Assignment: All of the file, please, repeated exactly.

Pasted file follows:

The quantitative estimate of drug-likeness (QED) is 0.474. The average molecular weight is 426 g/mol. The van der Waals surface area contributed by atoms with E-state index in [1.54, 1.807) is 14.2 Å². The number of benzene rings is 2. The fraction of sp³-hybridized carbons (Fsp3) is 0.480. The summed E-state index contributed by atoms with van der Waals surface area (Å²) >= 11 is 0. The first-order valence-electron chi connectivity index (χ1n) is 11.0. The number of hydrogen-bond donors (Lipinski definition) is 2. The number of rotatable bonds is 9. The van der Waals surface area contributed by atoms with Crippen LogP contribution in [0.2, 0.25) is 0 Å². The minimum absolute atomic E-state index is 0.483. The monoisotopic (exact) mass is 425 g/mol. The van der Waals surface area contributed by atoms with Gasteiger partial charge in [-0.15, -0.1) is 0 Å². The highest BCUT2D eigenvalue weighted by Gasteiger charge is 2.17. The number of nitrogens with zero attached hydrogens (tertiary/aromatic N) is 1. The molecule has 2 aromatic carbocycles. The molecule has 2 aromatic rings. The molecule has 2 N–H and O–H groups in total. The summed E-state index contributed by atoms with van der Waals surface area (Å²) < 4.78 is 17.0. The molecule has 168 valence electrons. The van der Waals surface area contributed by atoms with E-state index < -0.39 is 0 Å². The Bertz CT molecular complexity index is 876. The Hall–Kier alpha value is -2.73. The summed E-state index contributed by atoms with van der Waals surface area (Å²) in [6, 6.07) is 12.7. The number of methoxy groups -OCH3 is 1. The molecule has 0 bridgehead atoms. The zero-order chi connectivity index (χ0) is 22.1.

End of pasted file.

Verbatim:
The quantitative estimate of drug-likeness (QED) is 0.474. The average molecular weight is 426 g/mol. The van der Waals surface area contributed by atoms with E-state index in [1.54, 1.807) is 14.2 Å². The number of benzene rings is 2. The fraction of sp³-hybridized carbons (Fsp3) is 0.480. The summed E-state index contributed by atoms with van der Waals surface area (Å²) >= 11 is 0. The first-order valence-electron chi connectivity index (χ1n) is 11.0. The number of hydrogen-bond donors (Lipinski definition) is 2. The number of rotatable bonds is 9. The van der Waals surface area contributed by atoms with Crippen LogP contribution in [0.2, 0.25) is 0 Å². The minimum absolute atomic E-state index is 0.483. The monoisotopic (exact) mass is 425 g/mol. The van der Waals surface area contributed by atoms with Gasteiger partial charge in [-0.15, -0.1) is 0 Å². The highest BCUT2D eigenvalue weighted by Gasteiger charge is 2.17. The number of nitrogens with zero attached hydrogens (tertiary/aromatic N) is 1. The molecule has 2 aromatic carbocycles. The molecule has 2 aromatic rings. The molecule has 2 N–H and O–H groups in total. The summed E-state index contributed by atoms with van der Waals surface area (Å²) < 4.78 is 17.0. The molecule has 168 valence electrons. The van der Waals surface area contributed by atoms with E-state index < -0.39 is 0 Å². The Bertz CT molecular complexity index is 876. The Hall–Kier alpha value is -2.73. The summed E-state index contributed by atoms with van der Waals surface area (Å²) in [6, 6.07) is 12.7. The number of methoxy groups -OCH3 is 1. The molecule has 0 bridgehead atoms. The zero-order chi connectivity index (χ0) is 22.1.